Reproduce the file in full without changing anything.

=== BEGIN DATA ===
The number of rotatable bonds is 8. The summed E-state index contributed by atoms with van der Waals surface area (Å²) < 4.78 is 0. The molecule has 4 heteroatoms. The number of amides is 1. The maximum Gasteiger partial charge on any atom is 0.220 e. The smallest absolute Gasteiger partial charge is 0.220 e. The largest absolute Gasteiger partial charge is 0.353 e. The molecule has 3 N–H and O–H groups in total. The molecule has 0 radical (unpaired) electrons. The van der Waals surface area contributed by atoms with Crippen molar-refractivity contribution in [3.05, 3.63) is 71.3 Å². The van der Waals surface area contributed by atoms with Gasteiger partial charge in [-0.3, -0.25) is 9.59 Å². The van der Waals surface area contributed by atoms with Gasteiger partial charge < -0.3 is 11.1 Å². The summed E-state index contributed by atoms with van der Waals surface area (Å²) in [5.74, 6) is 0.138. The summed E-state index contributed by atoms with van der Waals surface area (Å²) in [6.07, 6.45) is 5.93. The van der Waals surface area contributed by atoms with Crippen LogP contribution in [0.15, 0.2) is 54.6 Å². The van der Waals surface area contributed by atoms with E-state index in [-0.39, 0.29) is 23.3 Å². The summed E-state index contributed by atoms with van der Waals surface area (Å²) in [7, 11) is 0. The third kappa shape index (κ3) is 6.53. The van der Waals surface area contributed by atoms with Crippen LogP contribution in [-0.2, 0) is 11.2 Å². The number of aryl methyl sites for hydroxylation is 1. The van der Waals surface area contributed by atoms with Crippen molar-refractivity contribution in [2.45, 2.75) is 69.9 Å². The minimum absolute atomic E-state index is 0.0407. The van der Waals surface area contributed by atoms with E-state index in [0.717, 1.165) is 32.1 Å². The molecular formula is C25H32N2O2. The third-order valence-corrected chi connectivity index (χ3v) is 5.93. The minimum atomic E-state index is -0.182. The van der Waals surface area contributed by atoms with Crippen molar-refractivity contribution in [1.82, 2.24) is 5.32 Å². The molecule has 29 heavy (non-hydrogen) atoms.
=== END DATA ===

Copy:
The number of rotatable bonds is 8. The summed E-state index contributed by atoms with van der Waals surface area (Å²) < 4.78 is 0. The molecule has 4 heteroatoms. The number of amides is 1. The maximum Gasteiger partial charge on any atom is 0.220 e. The smallest absolute Gasteiger partial charge is 0.220 e. The largest absolute Gasteiger partial charge is 0.353 e. The molecule has 3 N–H and O–H groups in total. The molecule has 0 radical (unpaired) electrons. The van der Waals surface area contributed by atoms with Crippen molar-refractivity contribution in [3.05, 3.63) is 71.3 Å². The van der Waals surface area contributed by atoms with Gasteiger partial charge in [-0.3, -0.25) is 9.59 Å². The van der Waals surface area contributed by atoms with Gasteiger partial charge < -0.3 is 11.1 Å². The summed E-state index contributed by atoms with van der Waals surface area (Å²) in [5.74, 6) is 0.138. The summed E-state index contributed by atoms with van der Waals surface area (Å²) in [6.07, 6.45) is 5.93. The van der Waals surface area contributed by atoms with Crippen LogP contribution in [0.15, 0.2) is 54.6 Å². The van der Waals surface area contributed by atoms with E-state index in [-0.39, 0.29) is 23.3 Å². The summed E-state index contributed by atoms with van der Waals surface area (Å²) in [7, 11) is 0. The third kappa shape index (κ3) is 6.53. The van der Waals surface area contributed by atoms with Crippen LogP contribution in [-0.2, 0) is 11.2 Å². The number of aryl methyl sites for hydroxylation is 1. The van der Waals surface area contributed by atoms with Crippen molar-refractivity contribution in [2.45, 2.75) is 69.9 Å². The minimum absolute atomic E-state index is 0.0407. The van der Waals surface area contributed by atoms with E-state index in [0.717, 1.165) is 32.1 Å². The molecular formula is C25H32N2O2. The third-order valence-corrected chi connectivity index (χ3v) is 5.93. The minimum atomic E-state index is -0.182. The van der Waals surface area contributed by atoms with Crippen molar-refractivity contribution in [1.82, 2.24) is 5.32 Å². The molecule has 29 heavy (non-hydrogen) atoms.